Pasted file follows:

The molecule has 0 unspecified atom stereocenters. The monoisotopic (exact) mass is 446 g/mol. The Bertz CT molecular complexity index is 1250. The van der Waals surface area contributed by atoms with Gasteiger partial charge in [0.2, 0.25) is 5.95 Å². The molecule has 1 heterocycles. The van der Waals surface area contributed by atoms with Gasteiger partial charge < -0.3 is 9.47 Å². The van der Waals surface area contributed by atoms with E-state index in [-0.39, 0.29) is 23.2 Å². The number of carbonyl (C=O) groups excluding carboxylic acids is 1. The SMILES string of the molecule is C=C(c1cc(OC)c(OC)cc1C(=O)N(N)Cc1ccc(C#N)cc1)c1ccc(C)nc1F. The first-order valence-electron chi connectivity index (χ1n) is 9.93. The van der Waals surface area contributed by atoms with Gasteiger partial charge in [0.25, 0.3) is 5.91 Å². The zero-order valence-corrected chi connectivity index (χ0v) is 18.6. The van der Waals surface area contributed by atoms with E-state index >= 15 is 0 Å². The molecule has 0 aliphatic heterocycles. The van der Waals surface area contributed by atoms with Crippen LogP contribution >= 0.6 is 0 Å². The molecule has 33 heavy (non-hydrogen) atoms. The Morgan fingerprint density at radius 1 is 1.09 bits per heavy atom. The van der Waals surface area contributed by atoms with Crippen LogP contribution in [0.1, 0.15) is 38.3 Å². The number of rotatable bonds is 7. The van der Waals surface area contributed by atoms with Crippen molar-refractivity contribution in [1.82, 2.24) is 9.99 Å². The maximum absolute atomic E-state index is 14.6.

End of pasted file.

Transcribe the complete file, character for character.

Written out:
The molecule has 0 unspecified atom stereocenters. The monoisotopic (exact) mass is 446 g/mol. The Bertz CT molecular complexity index is 1250. The van der Waals surface area contributed by atoms with Gasteiger partial charge in [0.2, 0.25) is 5.95 Å². The molecule has 1 heterocycles. The van der Waals surface area contributed by atoms with Gasteiger partial charge < -0.3 is 9.47 Å². The van der Waals surface area contributed by atoms with E-state index in [-0.39, 0.29) is 23.2 Å². The number of carbonyl (C=O) groups excluding carboxylic acids is 1. The SMILES string of the molecule is C=C(c1cc(OC)c(OC)cc1C(=O)N(N)Cc1ccc(C#N)cc1)c1ccc(C)nc1F. The first-order valence-electron chi connectivity index (χ1n) is 9.93. The van der Waals surface area contributed by atoms with Gasteiger partial charge in [0.25, 0.3) is 5.91 Å². The zero-order valence-corrected chi connectivity index (χ0v) is 18.6. The van der Waals surface area contributed by atoms with E-state index >= 15 is 0 Å². The molecule has 0 aliphatic heterocycles. The van der Waals surface area contributed by atoms with Crippen LogP contribution >= 0.6 is 0 Å². The molecule has 33 heavy (non-hydrogen) atoms. The Morgan fingerprint density at radius 1 is 1.09 bits per heavy atom. The van der Waals surface area contributed by atoms with Crippen LogP contribution in [0.1, 0.15) is 38.3 Å². The number of rotatable bonds is 7. The van der Waals surface area contributed by atoms with Crippen molar-refractivity contribution in [1.82, 2.24) is 9.99 Å². The maximum absolute atomic E-state index is 14.6.